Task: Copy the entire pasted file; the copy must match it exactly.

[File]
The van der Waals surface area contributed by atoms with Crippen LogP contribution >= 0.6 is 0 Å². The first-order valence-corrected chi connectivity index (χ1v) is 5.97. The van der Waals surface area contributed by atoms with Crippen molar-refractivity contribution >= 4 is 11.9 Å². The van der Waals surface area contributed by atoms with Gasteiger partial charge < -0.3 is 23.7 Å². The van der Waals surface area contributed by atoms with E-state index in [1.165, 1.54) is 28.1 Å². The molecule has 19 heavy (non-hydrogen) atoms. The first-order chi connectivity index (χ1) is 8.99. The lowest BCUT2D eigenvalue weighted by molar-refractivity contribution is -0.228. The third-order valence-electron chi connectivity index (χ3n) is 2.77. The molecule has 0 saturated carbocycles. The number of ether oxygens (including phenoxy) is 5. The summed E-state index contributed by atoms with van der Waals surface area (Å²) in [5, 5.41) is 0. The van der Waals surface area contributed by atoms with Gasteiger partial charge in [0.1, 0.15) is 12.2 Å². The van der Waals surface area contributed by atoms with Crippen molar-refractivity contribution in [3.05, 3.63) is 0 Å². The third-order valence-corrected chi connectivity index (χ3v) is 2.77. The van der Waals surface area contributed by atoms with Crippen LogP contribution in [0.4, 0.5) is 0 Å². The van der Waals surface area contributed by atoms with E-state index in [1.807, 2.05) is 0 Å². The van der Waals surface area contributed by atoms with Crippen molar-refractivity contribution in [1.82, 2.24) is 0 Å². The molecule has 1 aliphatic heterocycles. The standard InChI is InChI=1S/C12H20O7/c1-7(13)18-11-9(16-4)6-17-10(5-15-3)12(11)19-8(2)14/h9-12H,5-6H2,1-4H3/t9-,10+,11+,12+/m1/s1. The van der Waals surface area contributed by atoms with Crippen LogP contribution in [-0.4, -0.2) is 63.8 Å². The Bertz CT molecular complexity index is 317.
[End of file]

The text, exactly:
The van der Waals surface area contributed by atoms with Crippen LogP contribution >= 0.6 is 0 Å². The first-order valence-corrected chi connectivity index (χ1v) is 5.97. The van der Waals surface area contributed by atoms with Crippen molar-refractivity contribution >= 4 is 11.9 Å². The van der Waals surface area contributed by atoms with Gasteiger partial charge < -0.3 is 23.7 Å². The van der Waals surface area contributed by atoms with E-state index in [1.165, 1.54) is 28.1 Å². The molecule has 19 heavy (non-hydrogen) atoms. The first-order chi connectivity index (χ1) is 8.99. The lowest BCUT2D eigenvalue weighted by molar-refractivity contribution is -0.228. The third-order valence-electron chi connectivity index (χ3n) is 2.77. The molecule has 0 saturated carbocycles. The number of ether oxygens (including phenoxy) is 5. The summed E-state index contributed by atoms with van der Waals surface area (Å²) in [5, 5.41) is 0. The van der Waals surface area contributed by atoms with Gasteiger partial charge in [0.1, 0.15) is 12.2 Å². The van der Waals surface area contributed by atoms with Crippen molar-refractivity contribution in [3.05, 3.63) is 0 Å². The third-order valence-corrected chi connectivity index (χ3v) is 2.77. The van der Waals surface area contributed by atoms with Crippen LogP contribution in [0.4, 0.5) is 0 Å². The van der Waals surface area contributed by atoms with E-state index in [1.807, 2.05) is 0 Å². The van der Waals surface area contributed by atoms with Crippen molar-refractivity contribution in [1.82, 2.24) is 0 Å². The molecule has 1 aliphatic heterocycles. The standard InChI is InChI=1S/C12H20O7/c1-7(13)18-11-9(16-4)6-17-10(5-15-3)12(11)19-8(2)14/h9-12H,5-6H2,1-4H3/t9-,10+,11+,12+/m1/s1. The van der Waals surface area contributed by atoms with Crippen LogP contribution in [-0.4, -0.2) is 63.8 Å². The Bertz CT molecular complexity index is 317.